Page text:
Joyeux Noel! In France, the main holiday event is the Réveillon, “un grand festin,” the big feast on Christmas Eve.
I invited British friends Mollie and David with their daughter Jenny and her partner Chris who had arrived from England at 3 a.m. on Christmas Eve after a long and harrowing drive.
The house is appropriately festive, decorated with some of my favorite treasures. David and Chris took these outstanding photos. I had to concentrate on cooking.
Food – a bit of a challenge as David and Jenny are vegetarians and Mollie, recovering from recent surgery, has certain dietary restrictions. I scoured the Web for some new recipes, and also relied on some old favorites.
Our meal, with a few exceptions, was more like an American Thanksgiving, BB’s favorite. Since I was in the hospital this Thanksgiving (nothing serious), he missed out. So, turkey it was with plenty of trimmings.
In France oysters and shell fish are the standard first course of this repast. Instead, we had smoked salmon and smoked eel, both ordered from a fishery in Denmark. The eel (cute fellow) had to be skinned and sliced. I delegated that task to BB. According to the instructions that came with the Scandinavian delicacy it is best consumed with a shot of icy akavavit. None in our liquor supply, so we drank champagne supplied by our guests. The vegetarians had baked camembert with pears. All were happy.
The next course would most likely be foie gras in France. I love it and usually prepare my own rather than buying the ready- to- eat version. It can be a culinary challenge. I took the easy road and served Harvest Bisque, a Christmassy butternut squash soup served with a scoop of vanilla ice cream. It is usually a hit. The recipe is listed under recipes in column on right.
Next the bird. No Butterballs in France. My friend Lynne, cook extraordinaire, turned me on to brining the turkey several years ago. The result: a moist turkey.
We had numerous (perhaps too many) side dishes:
Creamed Spinach and Parsnips (recipe from Food & Wine web site)
Broccoli and Cheddar Casserole with Leeks (another Food & Wine recipe)
Red Cabbage with Ginger (combination of a German recipe and the recipe of my friend food writer Sharon Hudgins, www.sharonhudgins.com). Germans serve this with Christmas goose. David tells me the British also serve it with goose. It’s not found on the French table, but I like it and it goes well with turkey, too.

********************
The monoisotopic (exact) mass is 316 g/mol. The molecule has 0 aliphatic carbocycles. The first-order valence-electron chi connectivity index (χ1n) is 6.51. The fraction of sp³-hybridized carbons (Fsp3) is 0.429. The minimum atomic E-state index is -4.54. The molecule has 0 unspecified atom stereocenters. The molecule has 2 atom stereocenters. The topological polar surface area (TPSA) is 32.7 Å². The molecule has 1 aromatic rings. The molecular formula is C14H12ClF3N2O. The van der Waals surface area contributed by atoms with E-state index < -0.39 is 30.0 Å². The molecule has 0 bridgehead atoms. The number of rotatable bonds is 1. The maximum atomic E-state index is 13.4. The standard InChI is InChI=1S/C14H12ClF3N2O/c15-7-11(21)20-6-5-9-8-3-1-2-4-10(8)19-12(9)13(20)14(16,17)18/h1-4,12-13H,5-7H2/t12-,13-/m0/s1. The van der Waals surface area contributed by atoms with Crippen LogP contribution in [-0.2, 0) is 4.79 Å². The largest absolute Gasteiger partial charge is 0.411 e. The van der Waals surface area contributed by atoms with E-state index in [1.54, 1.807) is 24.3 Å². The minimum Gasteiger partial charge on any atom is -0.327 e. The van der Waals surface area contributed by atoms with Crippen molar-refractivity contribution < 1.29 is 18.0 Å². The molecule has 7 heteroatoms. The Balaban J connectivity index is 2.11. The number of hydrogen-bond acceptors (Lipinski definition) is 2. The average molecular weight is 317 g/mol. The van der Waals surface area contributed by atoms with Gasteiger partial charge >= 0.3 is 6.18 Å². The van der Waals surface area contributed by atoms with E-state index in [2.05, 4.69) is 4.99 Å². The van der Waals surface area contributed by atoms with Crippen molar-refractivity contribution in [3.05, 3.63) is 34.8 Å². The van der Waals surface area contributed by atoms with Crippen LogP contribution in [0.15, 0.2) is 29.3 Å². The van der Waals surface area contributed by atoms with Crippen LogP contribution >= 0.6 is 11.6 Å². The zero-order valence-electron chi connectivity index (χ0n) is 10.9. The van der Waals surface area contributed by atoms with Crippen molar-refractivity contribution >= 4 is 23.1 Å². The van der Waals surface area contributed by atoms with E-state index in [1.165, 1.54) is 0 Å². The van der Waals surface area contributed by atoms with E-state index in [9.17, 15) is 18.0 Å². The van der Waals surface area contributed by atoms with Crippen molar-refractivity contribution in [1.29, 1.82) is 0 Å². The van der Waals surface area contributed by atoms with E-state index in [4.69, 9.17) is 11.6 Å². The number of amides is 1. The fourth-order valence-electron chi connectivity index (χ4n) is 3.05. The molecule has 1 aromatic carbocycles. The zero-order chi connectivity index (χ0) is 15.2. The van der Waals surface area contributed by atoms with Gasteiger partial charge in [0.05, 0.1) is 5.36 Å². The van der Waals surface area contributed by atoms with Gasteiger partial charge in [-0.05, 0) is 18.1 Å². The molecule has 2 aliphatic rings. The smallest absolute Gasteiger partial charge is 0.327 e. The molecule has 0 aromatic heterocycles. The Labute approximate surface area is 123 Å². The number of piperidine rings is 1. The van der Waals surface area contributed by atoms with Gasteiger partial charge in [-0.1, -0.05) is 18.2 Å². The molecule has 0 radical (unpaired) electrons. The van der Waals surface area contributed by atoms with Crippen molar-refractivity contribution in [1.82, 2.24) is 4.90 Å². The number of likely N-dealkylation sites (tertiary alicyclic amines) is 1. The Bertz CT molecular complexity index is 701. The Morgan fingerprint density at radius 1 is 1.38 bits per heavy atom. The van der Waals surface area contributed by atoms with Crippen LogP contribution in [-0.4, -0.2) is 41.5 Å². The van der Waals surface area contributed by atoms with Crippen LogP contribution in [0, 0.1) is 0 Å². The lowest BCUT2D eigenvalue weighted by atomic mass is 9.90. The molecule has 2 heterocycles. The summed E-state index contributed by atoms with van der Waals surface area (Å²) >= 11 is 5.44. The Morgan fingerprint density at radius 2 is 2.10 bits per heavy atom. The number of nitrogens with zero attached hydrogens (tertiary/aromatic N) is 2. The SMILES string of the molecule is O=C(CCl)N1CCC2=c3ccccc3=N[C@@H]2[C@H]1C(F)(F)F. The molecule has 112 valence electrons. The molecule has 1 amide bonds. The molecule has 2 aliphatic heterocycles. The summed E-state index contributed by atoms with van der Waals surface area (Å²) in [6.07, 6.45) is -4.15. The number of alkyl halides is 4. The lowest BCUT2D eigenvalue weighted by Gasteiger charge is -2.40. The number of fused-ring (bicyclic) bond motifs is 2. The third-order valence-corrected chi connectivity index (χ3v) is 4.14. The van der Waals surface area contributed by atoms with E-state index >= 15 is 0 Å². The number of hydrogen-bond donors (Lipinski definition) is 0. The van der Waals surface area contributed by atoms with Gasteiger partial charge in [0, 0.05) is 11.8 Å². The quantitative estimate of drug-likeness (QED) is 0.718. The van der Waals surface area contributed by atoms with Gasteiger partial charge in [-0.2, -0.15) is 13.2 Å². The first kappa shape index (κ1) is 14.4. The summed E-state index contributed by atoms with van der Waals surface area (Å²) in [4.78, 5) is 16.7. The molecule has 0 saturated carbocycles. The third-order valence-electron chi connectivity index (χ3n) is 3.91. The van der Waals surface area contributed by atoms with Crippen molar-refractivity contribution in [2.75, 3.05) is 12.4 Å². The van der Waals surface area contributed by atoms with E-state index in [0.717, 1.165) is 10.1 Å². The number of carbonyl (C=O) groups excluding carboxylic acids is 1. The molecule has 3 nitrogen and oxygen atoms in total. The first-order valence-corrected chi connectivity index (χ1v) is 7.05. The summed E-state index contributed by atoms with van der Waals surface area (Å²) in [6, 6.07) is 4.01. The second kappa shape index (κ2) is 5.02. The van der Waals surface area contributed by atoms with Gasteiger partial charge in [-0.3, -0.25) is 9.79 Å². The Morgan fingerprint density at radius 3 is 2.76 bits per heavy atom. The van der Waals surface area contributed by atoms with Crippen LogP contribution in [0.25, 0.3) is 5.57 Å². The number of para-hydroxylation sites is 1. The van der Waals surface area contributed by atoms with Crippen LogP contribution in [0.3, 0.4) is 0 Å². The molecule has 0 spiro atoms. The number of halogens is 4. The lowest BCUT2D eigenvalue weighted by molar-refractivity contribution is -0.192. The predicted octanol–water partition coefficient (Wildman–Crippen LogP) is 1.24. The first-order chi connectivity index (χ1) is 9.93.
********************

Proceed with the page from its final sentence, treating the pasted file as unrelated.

Mashed Potatoes with Horseradish (an old Bon Appetit recipe – but his time the potatoes came out too runny)
Helen’s Brandied Sweet Potatoes (my mother’s recipe – a family tradition). This is also listed under Recipes in the column on right.
Classic Sage and Onion Stuffing (Web recipe from The Kitchen). I usually make stuffing with dried fruit and/or sausage. Those would not do this year. This concoction did not send me.
Preiselbeeren (German/Austrian berry, like a tiny cranberry). Austrians Klaus and Eva who rent our guest apartment for a month every summer, always bring us a jar of this treat. They gather the berries in the forest and then preserve them.
David and Mollie brought a magnum of an excellent red wine, Gigondas 2011, La Font Boissière, and a white, Laure, Côtes du Rhône 2012, Domaine Rabasse Charavin. BB added an American vintage, Gnarly Head Old Vine Zinfandel 2006.
Desserts: Tiramisu au Pain D’Epices (spice bread). I frequently watch a French morning show, Télé Matin. The recipe was given during a food segment last week. Tiramisu is always a winner. With the spice bread, I thought it would be perfect for Noel. A disaster. It was tiramisu soup. The taste was not bad, but texture, a miserable failure. I should have relied on Sharon Hudgins’ excellent recipe, my tiramisu favorite.
Pumpkin Pie. I know. It’s usually a Thanksgiving dessert, but BB craves it. It was interesting to see the British reaction to this all American favorite. Irish friend Martine once said she “just did not get it.’ Chris said it was not sweet enough. David liked it. Jenny – not sure.
Cookies – Five different kinds I baked the week before Christmas.
Not only did they bring the champagne and wine, but our guests came with Christmas crackers (not edible). For the British, a Christmas meal is not Christmas without the crackers, paper gizmos with two ends. You pull one end and the person next to you pulls the other. Pop! It explodes and a small Christmas present falls out.
For those of you who still have a holiday meal to savor, Bon Appetit. And, Happy New Year to all. Tales and Travel will take a break until February. We’re off on an exciting adventure to Myanmar soon, followed by a return to the paradise we discovered in Bali two years ago. See previous post, A Dentist and his Jungle
Haven, Feb. 14, 2012.
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